Deadline: March 7th, 2015

Joint Commitment. Collective Intentionality, Trust, and Political Obligation
Deadline for Paper Submission: March 7th, 2015
Publication of the issue: December, 2015

Advisory Editors:
Francesca De Vecchi (Università Vita-Salute San Raffaele)

Silvia Tossut (Università Vita-Salute San Raffaele)


Call for Papers:

Keynote speaker
Margaret Gilbert (University of California, Irvine)

Invited speakers
Francesco Guala (University of Milan)
John Horton (Keele University)
Christian List (London School of Economics)
Seumas Miller (Charles Sturt University, Canberra; Delft University of Technology)
Sonja Rinofner-Kreidl (University of Graz)
Wojciech Żełaniec (University of Gdańsk)

Joint Commitment is a key-concept labelled by Margaret Gilbert to understand what we are talking about when we speak of what we do, think and feel and of our values, conventions and laws, and therefore to comprehend the structure of our social world. Joint Commitment is a very powerful concept both for our personal and public lives.

“How is one to understand the sense of unity, of connection, the sense of the collective ‘we’? Given disparate human beings with their own personal beliefs, strivings, and so on, what kind of unity is possible? When we talk about our goals, beliefs, values, and so on–what are we talking about?”(Gilbert 2013: 5-6).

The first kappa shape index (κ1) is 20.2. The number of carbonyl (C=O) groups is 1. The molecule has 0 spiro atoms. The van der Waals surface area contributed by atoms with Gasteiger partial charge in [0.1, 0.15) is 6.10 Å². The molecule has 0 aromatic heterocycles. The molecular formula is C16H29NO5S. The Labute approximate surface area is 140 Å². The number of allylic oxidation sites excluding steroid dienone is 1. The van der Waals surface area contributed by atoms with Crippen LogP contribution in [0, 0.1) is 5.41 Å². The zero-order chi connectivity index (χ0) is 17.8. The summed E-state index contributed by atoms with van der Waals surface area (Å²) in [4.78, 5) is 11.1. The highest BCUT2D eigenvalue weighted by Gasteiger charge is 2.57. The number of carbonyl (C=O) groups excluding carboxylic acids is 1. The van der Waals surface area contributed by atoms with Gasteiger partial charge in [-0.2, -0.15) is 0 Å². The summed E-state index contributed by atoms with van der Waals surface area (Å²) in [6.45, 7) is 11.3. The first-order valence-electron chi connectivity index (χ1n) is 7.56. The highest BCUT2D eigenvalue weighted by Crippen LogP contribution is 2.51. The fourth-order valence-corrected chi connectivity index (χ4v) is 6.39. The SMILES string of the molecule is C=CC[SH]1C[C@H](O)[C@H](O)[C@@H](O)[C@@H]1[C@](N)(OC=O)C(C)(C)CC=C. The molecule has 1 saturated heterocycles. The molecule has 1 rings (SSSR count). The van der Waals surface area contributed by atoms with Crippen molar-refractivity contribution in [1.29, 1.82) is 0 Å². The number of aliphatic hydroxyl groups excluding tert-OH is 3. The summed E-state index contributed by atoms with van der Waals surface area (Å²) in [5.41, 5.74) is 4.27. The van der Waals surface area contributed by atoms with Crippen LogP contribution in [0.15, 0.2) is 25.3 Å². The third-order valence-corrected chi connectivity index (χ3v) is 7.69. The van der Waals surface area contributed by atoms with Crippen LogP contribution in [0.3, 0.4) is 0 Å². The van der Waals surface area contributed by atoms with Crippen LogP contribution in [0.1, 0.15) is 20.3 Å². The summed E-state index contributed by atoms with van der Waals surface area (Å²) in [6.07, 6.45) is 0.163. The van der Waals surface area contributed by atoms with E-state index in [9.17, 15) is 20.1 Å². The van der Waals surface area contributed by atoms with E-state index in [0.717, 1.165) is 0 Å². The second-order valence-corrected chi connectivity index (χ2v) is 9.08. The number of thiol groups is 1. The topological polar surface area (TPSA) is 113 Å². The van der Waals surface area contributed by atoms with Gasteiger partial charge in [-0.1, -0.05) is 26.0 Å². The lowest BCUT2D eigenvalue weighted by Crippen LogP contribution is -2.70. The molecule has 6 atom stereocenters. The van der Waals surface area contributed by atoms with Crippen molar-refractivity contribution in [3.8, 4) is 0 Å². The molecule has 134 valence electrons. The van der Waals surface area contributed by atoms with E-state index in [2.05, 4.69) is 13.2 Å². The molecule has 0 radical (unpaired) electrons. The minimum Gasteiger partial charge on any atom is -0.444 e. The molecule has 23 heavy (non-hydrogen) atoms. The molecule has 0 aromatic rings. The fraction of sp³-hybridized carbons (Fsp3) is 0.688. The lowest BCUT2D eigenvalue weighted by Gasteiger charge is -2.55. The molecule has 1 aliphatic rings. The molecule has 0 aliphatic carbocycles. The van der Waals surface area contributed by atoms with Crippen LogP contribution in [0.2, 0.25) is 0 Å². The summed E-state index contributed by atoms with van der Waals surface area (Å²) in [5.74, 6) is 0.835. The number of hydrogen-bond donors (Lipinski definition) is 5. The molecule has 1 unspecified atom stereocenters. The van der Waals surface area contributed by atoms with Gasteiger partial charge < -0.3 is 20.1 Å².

The idea of Gilbert’s Joint Commitment covers “a wide range of topics which fall the multifaceted domain of the philosophy of social phenomena” (collective intentionality theory and social ontology). “In so doing they address matters of great significance to several philosophical specialties–including ethics, epistemology, political philosophy, philosophy of science, and philosophy of law–and outside philosophy as well” (Gilbert 2013: 1).

We invite graduate and PhD students as well as Postdocs and Experienced Researchers to submit papers (23,000 characters, references included) on any of the topics addressed by Margaret Gilbert, Joint Commitment. How to Make the Social World, Oxford University Press, 2013. The accepted papers will be assigned to one of the following sections:

(i) Social Ontology and Collective Intentionality
(ii) Trust and Values
(iii) Legal Philosophy
(iv) Political Theory

Submissions must be prepared for double blind review. Manuscripts should not contain any identifying information and must be accompanied by a separate cover sheet containing the name of the author(s), title of the submitted paper, the author’s affiliation (if any) and contact information, and an abstract of no more than 400 characters.
For stylistic details, see
Submissions should be sent to by the 7th of March, 2015. Acceptance will be notified by the 20th of April. Accepted papers will be selected for presentation and for publication on the related issue of Phenomenology and Mind (